Letters: Doubts over viability of wind power

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ED MILIBAND pointed out that Alex Salmond's renewable energy plans will require an upgrade of the electrical grid far beyond our means in an era of tight budgets (your report, 16 April).

The spectacular growth of renewable energy sources, driven by high subsidies and green rhetoric on global warming, has meant the national grid is already struggling to cope.

The costs and technical obstacles soar with offshore wind facilities and the problems of tailoring this highly variable source of power to our needs may prove intractable.

If reducing emissions is what truly motivates Mr Salmond, he should bin plans for the expansion of renewables and build gas power stations to replace those based on coal and fission.

DR JOHN CAMERON

Howard Place

St Andrews

ALEX Salmond declared that Scotland can be powered by renewable energy in just nine years with 130,000 new jobs and Scotland able to sell vast reserves of surplus electricity to the rest of the UK (your report, 15 April).

Why should we build more and more turbines, which each get a subsidy of at least 275,000 a year, just to sell the surplus? No wonder business leaders are saying that he is living in "cloud cuckoo land".

Conventional power plants provide electricity when required, whereas wind turbines also produce electricity at times of zero or low demand, and it cannot be stored.

Green zealots frequently point out that Denmark produces 20 per cent of its generated electricity from wind turbines. True, but what they conceal is that the Danes only consume half of that and the other half goes to waste or is sold at rock bottom prices.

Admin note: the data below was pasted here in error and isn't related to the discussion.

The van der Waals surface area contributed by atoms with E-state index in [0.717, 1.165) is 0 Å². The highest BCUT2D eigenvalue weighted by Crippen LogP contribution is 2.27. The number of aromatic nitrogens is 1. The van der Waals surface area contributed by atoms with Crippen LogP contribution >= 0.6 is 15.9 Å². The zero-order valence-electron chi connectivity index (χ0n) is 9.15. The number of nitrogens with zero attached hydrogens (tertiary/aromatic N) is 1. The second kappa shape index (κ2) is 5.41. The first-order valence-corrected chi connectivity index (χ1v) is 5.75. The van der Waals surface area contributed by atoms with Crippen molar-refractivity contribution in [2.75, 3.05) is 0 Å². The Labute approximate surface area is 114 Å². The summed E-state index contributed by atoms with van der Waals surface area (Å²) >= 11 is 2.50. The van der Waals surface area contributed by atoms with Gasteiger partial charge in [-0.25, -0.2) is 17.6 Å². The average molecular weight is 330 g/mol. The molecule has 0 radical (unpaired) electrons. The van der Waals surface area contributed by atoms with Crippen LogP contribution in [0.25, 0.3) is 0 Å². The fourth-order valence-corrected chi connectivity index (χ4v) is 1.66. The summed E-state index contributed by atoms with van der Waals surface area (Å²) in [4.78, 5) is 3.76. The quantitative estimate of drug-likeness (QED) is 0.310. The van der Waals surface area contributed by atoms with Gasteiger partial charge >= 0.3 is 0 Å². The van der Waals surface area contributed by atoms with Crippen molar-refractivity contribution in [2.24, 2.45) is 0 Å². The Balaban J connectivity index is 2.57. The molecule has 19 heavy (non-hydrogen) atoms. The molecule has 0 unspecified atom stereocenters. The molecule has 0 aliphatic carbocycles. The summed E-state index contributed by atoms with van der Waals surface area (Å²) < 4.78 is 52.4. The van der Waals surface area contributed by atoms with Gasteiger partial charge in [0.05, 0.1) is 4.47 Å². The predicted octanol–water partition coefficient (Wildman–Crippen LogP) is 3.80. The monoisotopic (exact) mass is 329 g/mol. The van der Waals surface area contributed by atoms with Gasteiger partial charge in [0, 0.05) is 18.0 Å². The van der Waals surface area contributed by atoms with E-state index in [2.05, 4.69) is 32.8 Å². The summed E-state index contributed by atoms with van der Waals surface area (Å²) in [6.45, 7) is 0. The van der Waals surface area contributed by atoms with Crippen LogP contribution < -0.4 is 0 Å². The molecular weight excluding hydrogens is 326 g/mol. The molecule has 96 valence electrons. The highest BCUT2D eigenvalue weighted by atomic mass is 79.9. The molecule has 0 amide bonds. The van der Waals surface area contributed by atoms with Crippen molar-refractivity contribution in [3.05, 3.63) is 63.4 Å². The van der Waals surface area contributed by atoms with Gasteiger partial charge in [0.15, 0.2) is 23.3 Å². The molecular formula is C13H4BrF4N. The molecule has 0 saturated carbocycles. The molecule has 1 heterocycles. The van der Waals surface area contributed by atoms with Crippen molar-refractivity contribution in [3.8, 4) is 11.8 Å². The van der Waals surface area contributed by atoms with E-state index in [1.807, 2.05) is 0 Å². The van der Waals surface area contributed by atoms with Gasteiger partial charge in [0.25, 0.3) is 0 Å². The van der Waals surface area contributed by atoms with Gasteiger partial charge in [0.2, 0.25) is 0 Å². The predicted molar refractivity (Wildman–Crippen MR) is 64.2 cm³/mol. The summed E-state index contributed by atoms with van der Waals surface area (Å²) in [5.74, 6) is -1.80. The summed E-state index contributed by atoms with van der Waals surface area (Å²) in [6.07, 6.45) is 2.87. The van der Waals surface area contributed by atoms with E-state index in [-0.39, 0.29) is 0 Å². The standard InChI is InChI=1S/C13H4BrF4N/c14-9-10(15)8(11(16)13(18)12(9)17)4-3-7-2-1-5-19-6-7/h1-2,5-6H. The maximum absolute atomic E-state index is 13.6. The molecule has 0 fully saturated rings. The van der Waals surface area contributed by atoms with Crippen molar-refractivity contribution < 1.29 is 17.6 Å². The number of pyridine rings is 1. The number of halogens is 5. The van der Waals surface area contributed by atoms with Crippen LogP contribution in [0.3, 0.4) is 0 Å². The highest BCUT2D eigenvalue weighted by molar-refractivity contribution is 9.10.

The renewables industry only survives on taxpayer subsidies and is unsustainable.

CLARK CROSS

Springfield Road

Linlithgow

THE determination of certain politicians to pursue the unrealistic dream of a Scotland powered entirely from renewables by 2020, relying on intermittent wind power or basically experimental and unproven sources, will result in this country having the most expensive electricity in Europe - providing we can keep the lights on at all.

The engineers and scientists who actually have an expertise in these matters realised long ago that wind power is a ridiculously inefficient and expensive way to produce electricity which wouldn't exist without heavy taxpayer subsidy.

ROGER PATON

Howacre

Lanark

Anyone with any concerns about future energy needs will recognise that we have to do something, and that that something might relate to tidal power. It is efficient and it is available most of every day - and it doesn't wreck the landscape of this most beautiful of countries.

DAVID GERRARD

Spylaw Park

Edinburgh

Scotland is not overpopulated in relation to its heritage of natural resources, and we now have the opportunity to move progressively towards replacing combustion of diminishing reserves of fossil fuels and nuclear fission, as major sources of energy.

Since the industrial revolution started in Scotland, we now have a moral responsibility for helping to remedy the huge global environmental problem, of exploitation masquerading as progress, which this has created since the time of James Watt.

DR DAVID PURVES

Strathalmond Road

Edinburgh

I HAVE been following the debate on renewable energy for some time and the most recent pronouncements have led me to conclude that it's about time some classic old stories were rewritten to reflect life in modern Scotland.

We could start with "The Emperor's New Clothes". How about retitling it "The First Minister's Wind Farms"?

DAVID SHARPE

Birch View

Bearsden, Glasgow

ACCORDING to Ed Miliband, "Alex Salmond tells fairy stories on green energy" (16 April). Well, as a unionist he would say that, wouldn't he? He and his ilk do not wish to see Scotland succeed and prosper because they wish to be able to go on trying to convince us - against all the evidence to the contrary - that we're "too wee, too poor, too stupid".

PETER SWAIN

Tyme Cottage

Innerwick, Dunbar

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